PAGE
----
By popular demand, and because I am really proud of her storytelling ability, my Mother returns today as guest blogger with More Memories of the Season with Gran:
"I have been reliving childhood memories, as have we all I feel certain, and today two different ones are in my head and making me smile.
They both have to do with holiday traditions, so as each one of us is creating and repeating our own with our own families, we can think of the childhood excitement of four little girls as we dressed in excursion clothes and all tried to take mom’s hand as she drove us to Back Bay station to take the special weekend excursion train to New York City to visit Gar and Aunt Margie and to sightsee along Fifth Avenue on one of the weekends between Thanksgiving and Christmas each year.
Ordinarily, we drove to New York when we visited Gar, but on this occasion we got to go by train, which was half of the excitement for me. I can still see the city of New Haven going by our smoky train window and vividly remember seeing the first wild swans I had ever seen on the Sound somewhere in Connecticut after we had passed New Haven. I can still remember going by the Pallisades and slowly creeping into 125th St station which was the gateway to everything strange and different and exciting about New York for me.
Finally we would arrive at Grand Central Station which seemed to be an entire city and a huge church underground as far as I could tell. I can see the stars on the ceiling and sense the pulse of more people rushing by than I could ever imagine.
Even the elevator and the buzzers we had to use to get to Gar’s apartment were part of the excitement. I loved everything about that apartment. The extraordinary portraits of sea captains on the walls, the Gracie china on top of huge bookcases in the livingroom, the box of ivory mah jong (sp?) chips that were intricately carved and endlessly fascinating even if we never knew how to play the game that they were really designed for. We would snuggle in all over the house and the next morning Aunt Margie would perform her ritual of pancake making at the table with sausage and bacon, not just one but both! All the while we children could hardly wait for the rest of the day to unfold, when we would all go up and down Fifth Avenue looking at every mechanical display in every store window, listening to brass bands playing Christmas music on every avenue corner, seeing buildings that you couldn’t even see the tops of from down below, and perhaps the most magical of all standing for endless time both outside and inside FAO Schwartz company watching incredible model train displays on multiple levels and seeing more miraculous toys than I could even believe existed. Somehow mom made it perfectly clear that all these things were just to look at. We never expected to find one of those marvels under our own tree,until years later when we finally realized that Santa did take a detour there himself when he picked out the tiny Stieff animals that appeared in the very tops of our Christmas stockings year after year. We certainly couldn’t blame him for thinking that his elves couldn’t have done any better if they had made them themselves!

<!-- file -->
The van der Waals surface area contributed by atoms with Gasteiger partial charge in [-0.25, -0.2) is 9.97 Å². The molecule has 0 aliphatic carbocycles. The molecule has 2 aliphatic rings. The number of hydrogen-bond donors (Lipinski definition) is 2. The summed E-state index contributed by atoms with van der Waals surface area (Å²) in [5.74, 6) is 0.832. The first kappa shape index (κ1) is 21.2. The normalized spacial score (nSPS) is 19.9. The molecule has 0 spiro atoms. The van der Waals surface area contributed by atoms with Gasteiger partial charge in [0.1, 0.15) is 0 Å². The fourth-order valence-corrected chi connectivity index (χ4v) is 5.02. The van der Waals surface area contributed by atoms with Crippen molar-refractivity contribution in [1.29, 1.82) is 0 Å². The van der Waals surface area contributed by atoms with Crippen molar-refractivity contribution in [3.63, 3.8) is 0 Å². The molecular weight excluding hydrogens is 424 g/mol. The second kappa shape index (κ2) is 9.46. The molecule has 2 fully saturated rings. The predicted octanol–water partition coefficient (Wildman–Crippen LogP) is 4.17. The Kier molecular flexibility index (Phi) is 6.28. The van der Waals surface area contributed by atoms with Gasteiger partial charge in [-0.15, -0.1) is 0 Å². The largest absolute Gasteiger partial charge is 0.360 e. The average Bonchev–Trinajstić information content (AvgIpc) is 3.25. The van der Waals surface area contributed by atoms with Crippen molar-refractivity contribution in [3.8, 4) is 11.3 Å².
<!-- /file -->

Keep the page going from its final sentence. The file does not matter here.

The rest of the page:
...The other memory that is with me is one of Mom sitting in the little livingroom in Brookline with her Christmas music playing on the big Victrola ( that is what we called it, though I don’t know if it really was one) with her stacks of Christmas cards which Dad had taken and printed in the cellar, writing long letters on every single one. I can still see her addressing letters to families they had befriended when they, and we, moved from base to base across the country before Dad was sent overseas duringWWII. I can see the card she sent every year to the torpedoed British sailor who ended up on our doorstep one night looking for the only family he knew in the U.S. and finding that they had moved and we had bought their house. Since the war seemed like ancient history to me who had very few memories of that time, I marveled that Mom kept close ties with even these long ago friends."